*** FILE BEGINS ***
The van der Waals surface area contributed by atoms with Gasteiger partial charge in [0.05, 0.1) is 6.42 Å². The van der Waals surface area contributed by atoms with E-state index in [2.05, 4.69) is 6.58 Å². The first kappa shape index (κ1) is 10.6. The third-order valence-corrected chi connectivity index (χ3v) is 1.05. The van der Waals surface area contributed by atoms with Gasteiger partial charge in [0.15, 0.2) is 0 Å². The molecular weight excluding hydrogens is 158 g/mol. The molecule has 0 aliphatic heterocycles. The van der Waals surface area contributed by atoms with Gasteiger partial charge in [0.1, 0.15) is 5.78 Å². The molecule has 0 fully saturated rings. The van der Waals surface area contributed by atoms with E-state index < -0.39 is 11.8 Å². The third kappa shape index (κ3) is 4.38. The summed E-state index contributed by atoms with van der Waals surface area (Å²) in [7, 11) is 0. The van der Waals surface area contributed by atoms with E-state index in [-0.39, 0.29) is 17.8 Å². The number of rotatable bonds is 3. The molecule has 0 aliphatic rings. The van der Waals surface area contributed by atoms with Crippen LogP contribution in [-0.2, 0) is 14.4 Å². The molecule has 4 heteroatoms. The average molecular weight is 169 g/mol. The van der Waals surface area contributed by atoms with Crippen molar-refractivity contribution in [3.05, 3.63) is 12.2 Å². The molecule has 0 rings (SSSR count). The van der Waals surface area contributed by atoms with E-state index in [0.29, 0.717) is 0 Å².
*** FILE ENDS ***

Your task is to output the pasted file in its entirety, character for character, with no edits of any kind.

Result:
The van der Waals surface area contributed by atoms with Gasteiger partial charge in [0.05, 0.1) is 6.42 Å². The van der Waals surface area contributed by atoms with E-state index in [2.05, 4.69) is 6.58 Å². The first kappa shape index (κ1) is 10.6. The third-order valence-corrected chi connectivity index (χ3v) is 1.05. The van der Waals surface area contributed by atoms with Gasteiger partial charge in [0.15, 0.2) is 0 Å². The molecular weight excluding hydrogens is 158 g/mol. The molecule has 0 aliphatic heterocycles. The van der Waals surface area contributed by atoms with Gasteiger partial charge in [0.1, 0.15) is 5.78 Å². The molecule has 0 fully saturated rings. The van der Waals surface area contributed by atoms with E-state index < -0.39 is 11.8 Å². The third kappa shape index (κ3) is 4.38. The summed E-state index contributed by atoms with van der Waals surface area (Å²) in [7, 11) is 0. The van der Waals surface area contributed by atoms with E-state index in [-0.39, 0.29) is 17.8 Å². The number of rotatable bonds is 3. The molecule has 0 aliphatic rings. The van der Waals surface area contributed by atoms with Crippen LogP contribution in [-0.2, 0) is 14.4 Å². The molecule has 4 heteroatoms. The average molecular weight is 169 g/mol. The van der Waals surface area contributed by atoms with Crippen molar-refractivity contribution in [3.05, 3.63) is 12.2 Å². The molecule has 0 rings (SSSR count). The van der Waals surface area contributed by atoms with E-state index in [0.29, 0.717) is 0 Å².